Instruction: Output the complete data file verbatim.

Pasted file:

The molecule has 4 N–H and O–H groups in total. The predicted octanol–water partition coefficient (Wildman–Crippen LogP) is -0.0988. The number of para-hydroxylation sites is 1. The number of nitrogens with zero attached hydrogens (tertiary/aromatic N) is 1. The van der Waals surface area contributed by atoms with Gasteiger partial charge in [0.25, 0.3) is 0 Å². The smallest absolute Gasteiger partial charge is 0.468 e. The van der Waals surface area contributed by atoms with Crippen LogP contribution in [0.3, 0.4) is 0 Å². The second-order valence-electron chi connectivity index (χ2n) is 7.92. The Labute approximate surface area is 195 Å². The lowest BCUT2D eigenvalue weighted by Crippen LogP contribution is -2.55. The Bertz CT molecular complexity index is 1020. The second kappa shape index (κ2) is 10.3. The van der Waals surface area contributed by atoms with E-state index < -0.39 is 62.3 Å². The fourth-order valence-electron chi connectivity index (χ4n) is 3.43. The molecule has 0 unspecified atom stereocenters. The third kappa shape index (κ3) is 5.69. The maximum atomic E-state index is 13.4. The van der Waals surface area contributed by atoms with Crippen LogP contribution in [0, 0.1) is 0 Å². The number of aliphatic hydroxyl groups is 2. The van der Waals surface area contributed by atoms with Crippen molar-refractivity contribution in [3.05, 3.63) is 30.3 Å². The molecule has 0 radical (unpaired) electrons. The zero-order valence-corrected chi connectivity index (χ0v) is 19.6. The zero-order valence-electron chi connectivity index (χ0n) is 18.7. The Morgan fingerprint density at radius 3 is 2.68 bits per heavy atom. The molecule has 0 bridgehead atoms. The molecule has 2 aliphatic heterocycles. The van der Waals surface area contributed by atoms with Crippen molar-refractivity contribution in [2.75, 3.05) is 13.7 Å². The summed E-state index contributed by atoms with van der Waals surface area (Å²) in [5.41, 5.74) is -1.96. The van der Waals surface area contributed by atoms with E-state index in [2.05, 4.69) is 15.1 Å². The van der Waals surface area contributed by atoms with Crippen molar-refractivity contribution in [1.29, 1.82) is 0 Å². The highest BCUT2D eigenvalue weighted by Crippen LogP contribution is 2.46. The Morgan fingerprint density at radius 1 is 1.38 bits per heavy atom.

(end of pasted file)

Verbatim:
The molecule has 4 N–H and O–H groups in total. The predicted octanol–water partition coefficient (Wildman–Crippen LogP) is -0.0988. The number of para-hydroxylation sites is 1. The number of nitrogens with zero attached hydrogens (tertiary/aromatic N) is 1. The van der Waals surface area contributed by atoms with Gasteiger partial charge in [0.25, 0.3) is 0 Å². The smallest absolute Gasteiger partial charge is 0.468 e. The van der Waals surface area contributed by atoms with Crippen LogP contribution in [0.3, 0.4) is 0 Å². The second-order valence-electron chi connectivity index (χ2n) is 7.92. The Labute approximate surface area is 195 Å². The lowest BCUT2D eigenvalue weighted by Crippen LogP contribution is -2.55. The Bertz CT molecular complexity index is 1020. The second kappa shape index (κ2) is 10.3. The van der Waals surface area contributed by atoms with E-state index < -0.39 is 62.3 Å². The fourth-order valence-electron chi connectivity index (χ4n) is 3.43. The molecule has 0 unspecified atom stereocenters. The third kappa shape index (κ3) is 5.69. The maximum atomic E-state index is 13.4. The van der Waals surface area contributed by atoms with Crippen LogP contribution in [0, 0.1) is 0 Å². The number of aliphatic hydroxyl groups is 2. The van der Waals surface area contributed by atoms with Crippen molar-refractivity contribution in [3.05, 3.63) is 30.3 Å². The molecule has 0 radical (unpaired) electrons. The zero-order valence-corrected chi connectivity index (χ0v) is 19.6. The zero-order valence-electron chi connectivity index (χ0n) is 18.7. The Morgan fingerprint density at radius 3 is 2.68 bits per heavy atom. The molecule has 0 bridgehead atoms. The molecule has 2 aliphatic heterocycles. The van der Waals surface area contributed by atoms with Crippen molar-refractivity contribution in [2.75, 3.05) is 13.7 Å². The summed E-state index contributed by atoms with van der Waals surface area (Å²) in [5.41, 5.74) is -1.96. The van der Waals surface area contributed by atoms with E-state index in [2.05, 4.69) is 15.1 Å². The van der Waals surface area contributed by atoms with Crippen molar-refractivity contribution in [1.29, 1.82) is 0 Å². The highest BCUT2D eigenvalue weighted by Crippen LogP contribution is 2.46. The Morgan fingerprint density at radius 1 is 1.38 bits per heavy atom.